André Smit

2008-06-03 17:08
It’s plain to the ear that young Smit has grown up on a diet of Gé and Bles, but at least the embarassing backtracks have been upgraded to sweeping synthesiser mood palettes, far less likely to rub you up the wrong way.

Next time round, Mr. Smit must take care not to stumble into that old gospel crossover pitfall: switching the “you” pronoun between God and some rooirok bokkie. His first song, “Maak My” adresses some vague non-denomonational higher entity, his fourth, “My hart bly altyd joune” is a patriotic ode to the majestic South African landscape personified, and the rest of the material was written for his endless list of buxom muses, presumably. It’s all “you this, you that” but no mention of gender or the ability to hurl lighting bolts from the air. Call me an idiot, but that’s confusing.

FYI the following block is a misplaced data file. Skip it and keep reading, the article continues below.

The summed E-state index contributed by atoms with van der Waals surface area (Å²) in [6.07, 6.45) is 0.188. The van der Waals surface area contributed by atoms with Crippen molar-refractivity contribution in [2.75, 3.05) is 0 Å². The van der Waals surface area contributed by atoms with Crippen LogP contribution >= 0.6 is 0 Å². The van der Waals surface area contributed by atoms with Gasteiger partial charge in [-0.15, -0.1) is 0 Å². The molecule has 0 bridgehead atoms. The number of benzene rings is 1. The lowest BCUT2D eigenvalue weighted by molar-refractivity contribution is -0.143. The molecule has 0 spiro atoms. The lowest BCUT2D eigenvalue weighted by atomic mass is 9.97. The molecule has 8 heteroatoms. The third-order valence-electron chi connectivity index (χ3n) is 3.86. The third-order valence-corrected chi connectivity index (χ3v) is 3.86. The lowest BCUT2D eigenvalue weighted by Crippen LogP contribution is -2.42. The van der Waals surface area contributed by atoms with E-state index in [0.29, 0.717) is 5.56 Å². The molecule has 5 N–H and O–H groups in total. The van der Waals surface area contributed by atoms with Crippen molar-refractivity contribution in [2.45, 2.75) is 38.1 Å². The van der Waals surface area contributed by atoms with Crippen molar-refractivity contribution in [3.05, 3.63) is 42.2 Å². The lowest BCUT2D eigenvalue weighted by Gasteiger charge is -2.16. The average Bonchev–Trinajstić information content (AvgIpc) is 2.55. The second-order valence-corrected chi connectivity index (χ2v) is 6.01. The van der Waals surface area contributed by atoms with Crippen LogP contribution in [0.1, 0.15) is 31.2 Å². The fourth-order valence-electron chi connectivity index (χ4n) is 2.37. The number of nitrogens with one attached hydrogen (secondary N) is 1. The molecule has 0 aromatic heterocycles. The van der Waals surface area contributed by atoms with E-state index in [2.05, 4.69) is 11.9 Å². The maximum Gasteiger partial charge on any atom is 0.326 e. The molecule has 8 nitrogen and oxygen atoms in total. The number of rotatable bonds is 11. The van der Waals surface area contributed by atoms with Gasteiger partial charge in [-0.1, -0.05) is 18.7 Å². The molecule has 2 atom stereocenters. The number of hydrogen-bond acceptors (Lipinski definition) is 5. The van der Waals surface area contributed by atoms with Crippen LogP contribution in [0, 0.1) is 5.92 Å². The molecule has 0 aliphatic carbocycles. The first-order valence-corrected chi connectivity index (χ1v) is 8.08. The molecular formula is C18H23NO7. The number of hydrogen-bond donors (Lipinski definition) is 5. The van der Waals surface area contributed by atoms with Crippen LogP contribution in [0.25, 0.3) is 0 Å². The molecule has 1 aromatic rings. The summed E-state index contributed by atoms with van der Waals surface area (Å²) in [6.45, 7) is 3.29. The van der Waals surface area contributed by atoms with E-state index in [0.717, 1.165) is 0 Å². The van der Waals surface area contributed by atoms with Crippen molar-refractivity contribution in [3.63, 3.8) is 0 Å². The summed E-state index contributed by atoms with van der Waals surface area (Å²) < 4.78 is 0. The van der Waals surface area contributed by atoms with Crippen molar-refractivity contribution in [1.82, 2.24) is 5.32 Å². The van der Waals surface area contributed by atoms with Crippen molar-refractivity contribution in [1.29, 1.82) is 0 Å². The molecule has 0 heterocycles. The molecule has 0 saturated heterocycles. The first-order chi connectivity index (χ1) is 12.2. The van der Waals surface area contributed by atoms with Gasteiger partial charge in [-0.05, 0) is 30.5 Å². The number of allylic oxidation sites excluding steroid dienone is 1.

He makes a few plucky detours into the English language, stopping at Chris De Burghsville for “Lonely Sky” and covering Air Supply’s “Come What May” as revived in the movie Moulin Rouge.

Smit knows his way around a plodding ballad but what I would like to see more of is a bit of spanish guitar accompaniment to vary his game a little bit. If Smit is to move forward as a singer, he needs to make a bee for some more adventurous material.

So, André Smit has staked his claim to Bles and Gé’s legacy. Who else wants the throne?

- Niel Bekker
Every volk needs its Josh Groban. André Smit may not be The One, but for now he can croon away atop the mega mountain that is Afrikaans contemporary male solo singing without challenge.

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Desmond 2008/07/27 7:59 AM
Andre Smit No sound?
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